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CRUDE director "blown away" by outpouring of support

Crude Joe Berlinger crewThe shooting crew of Crude in the Ecuadorean Amazon with director Joe Berlinger (R).

Oral arguments begin today in the appeal of the Joe Berlinger/Chevron case, in which the oil behemoth is suing the filmmaker for all 600 hours of footage shot for his 2009 documentary CRUDE, about the company’s legal battle with a group of Ecuadorians who accuse it of contaminating their land and water. On the eve of the big hearing, in which Berlinger is seeking to have overturned an order that he hand over the footage, two more prominent entities stepped forward to express their support for the filmmaker, further proving that the David in this David-and-Goliath legal struggle represents the interests and sympathies of many and is not exactly fighting the giant alone.

The Academy of Motion Picture Arts and Sciences and the Cinema for Peace Foundation have both released open letters penned on Berlinger’s behalf, adding their voices to those of many others who have already spoken out about the case. (Mainstream news companies, including the Associated Press, CBS, Dow Jones, Gannett, Hearst, HBO, NBC, New York Times and the Washington Post, among others, and film organizations including the International Documentary Association, the Directors Guild and the Writers Guild of America, have filed briefs in support of Berlinger for today’s hearing.)

In a letter addressed to Berlinger’s attorney, Maura Wogan, the Executive Committee of the Documentary Branch of the Academy of Motion Picture Arts and Sciences contends that “more is at stake than simply the fate of Mr. Berlinger’s raw footage,” adding, “Chevron’s attempt to gain access to 600 hours of documentary film material — and the court’s ruling in support of this — jeopardizes one of the fundamental tenets of investigative journalism, both on film and in print.”

The letter’s authors express concern that a decision to uphold a previous ruling in favor of Chevron “could have far-reaching, potentially devastating consequences for this time-honored privilege and for the bond of trust between journalist and subject which it is designed to protect and preserve.”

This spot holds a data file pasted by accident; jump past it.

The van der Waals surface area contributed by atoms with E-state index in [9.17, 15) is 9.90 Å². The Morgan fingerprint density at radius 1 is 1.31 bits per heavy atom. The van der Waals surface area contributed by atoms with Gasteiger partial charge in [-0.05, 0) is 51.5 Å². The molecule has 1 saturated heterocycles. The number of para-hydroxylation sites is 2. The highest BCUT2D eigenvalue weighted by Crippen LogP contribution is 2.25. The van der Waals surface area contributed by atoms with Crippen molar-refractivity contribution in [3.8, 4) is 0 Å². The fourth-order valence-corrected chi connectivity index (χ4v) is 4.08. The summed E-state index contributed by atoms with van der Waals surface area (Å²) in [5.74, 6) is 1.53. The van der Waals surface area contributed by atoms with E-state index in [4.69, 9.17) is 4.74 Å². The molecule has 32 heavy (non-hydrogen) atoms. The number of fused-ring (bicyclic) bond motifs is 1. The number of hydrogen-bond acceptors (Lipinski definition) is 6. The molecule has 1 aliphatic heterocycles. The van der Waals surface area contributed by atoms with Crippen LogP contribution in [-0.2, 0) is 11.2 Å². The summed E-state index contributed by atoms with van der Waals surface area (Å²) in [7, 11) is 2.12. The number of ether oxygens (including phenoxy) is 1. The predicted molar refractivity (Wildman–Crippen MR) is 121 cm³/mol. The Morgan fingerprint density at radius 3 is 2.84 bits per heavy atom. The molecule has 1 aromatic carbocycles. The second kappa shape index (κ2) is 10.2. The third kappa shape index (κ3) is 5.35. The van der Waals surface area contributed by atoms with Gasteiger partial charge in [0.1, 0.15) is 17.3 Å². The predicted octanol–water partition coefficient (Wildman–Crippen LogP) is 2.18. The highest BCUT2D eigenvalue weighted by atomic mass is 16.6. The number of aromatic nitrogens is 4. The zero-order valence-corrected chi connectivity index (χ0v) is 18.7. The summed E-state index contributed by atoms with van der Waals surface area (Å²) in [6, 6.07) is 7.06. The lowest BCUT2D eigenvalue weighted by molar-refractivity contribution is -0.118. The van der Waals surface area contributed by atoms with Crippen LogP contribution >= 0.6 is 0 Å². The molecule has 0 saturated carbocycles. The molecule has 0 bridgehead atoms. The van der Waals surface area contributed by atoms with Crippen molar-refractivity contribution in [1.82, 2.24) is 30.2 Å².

Urging the court to overturn the ruling “in order to ensure the safety and protection of all journalists and their subjects, and to promote a free and vital press in our nation and around the world,” they write: “A journalist’s sources are essential to any work that challenges the status quo or reveals injustice. In order for documentary filmmakers and journalists to do their jobs, they must gain, and be prepared to honor, the trust of their sources, people who come forward to tell their stories often at great personal risk to themselves and their families. Such material, whether or not it appears in the completed work, has historically been covered by ‘reporter’s privilege,’ the First Amendment right protecting journalists and their subjects from arbitrary discovery.”

A second letter, sent by the Cinema for Peace Foundation and signed by Leonardo DiCaprio, Mikhail Gorbachev, Woody Allen and Michael Moore, among others, expresses similar sentiments: “We urge the higher courts to overturn this ruling to help ensure the safety and protection of journalists and filmmakers and their subjects and to ensure freedom of opinion in the U.S. and around the world. We ask for: Respect for the First Amendment right of freedom of speech, protection of free journalists/filmmakers and their sources, continuance of basic democratic rights and culture and that all oil corporations take full responsibility for verified pollution, damage and costs, in the Gulf of Mexico as well as in the Amazon and other parts of the world.”

Berlinger, for his part, says he’s encouraged by the outpouring of support he has received. “I have been blown away and so humbled by the level of support that this case has engendered,” he told Sundance Channel on Tuesday. “The corporate intrusion into the rights of filmmakers has not only touched a nerve in this country but, as evidenced by the Cinema for Peace letter, has become an international issue of concern.”

Joe’s film CRUDE will have its TV premiere on Sundance Channel in 2011 and Joe continues to produce and direct the Sundance Channel Original Series ICONOCLASTS with his filmmaking partner Bruce Sinofsky.

Don’t miss Robert Redford’s interview about the case on CNN.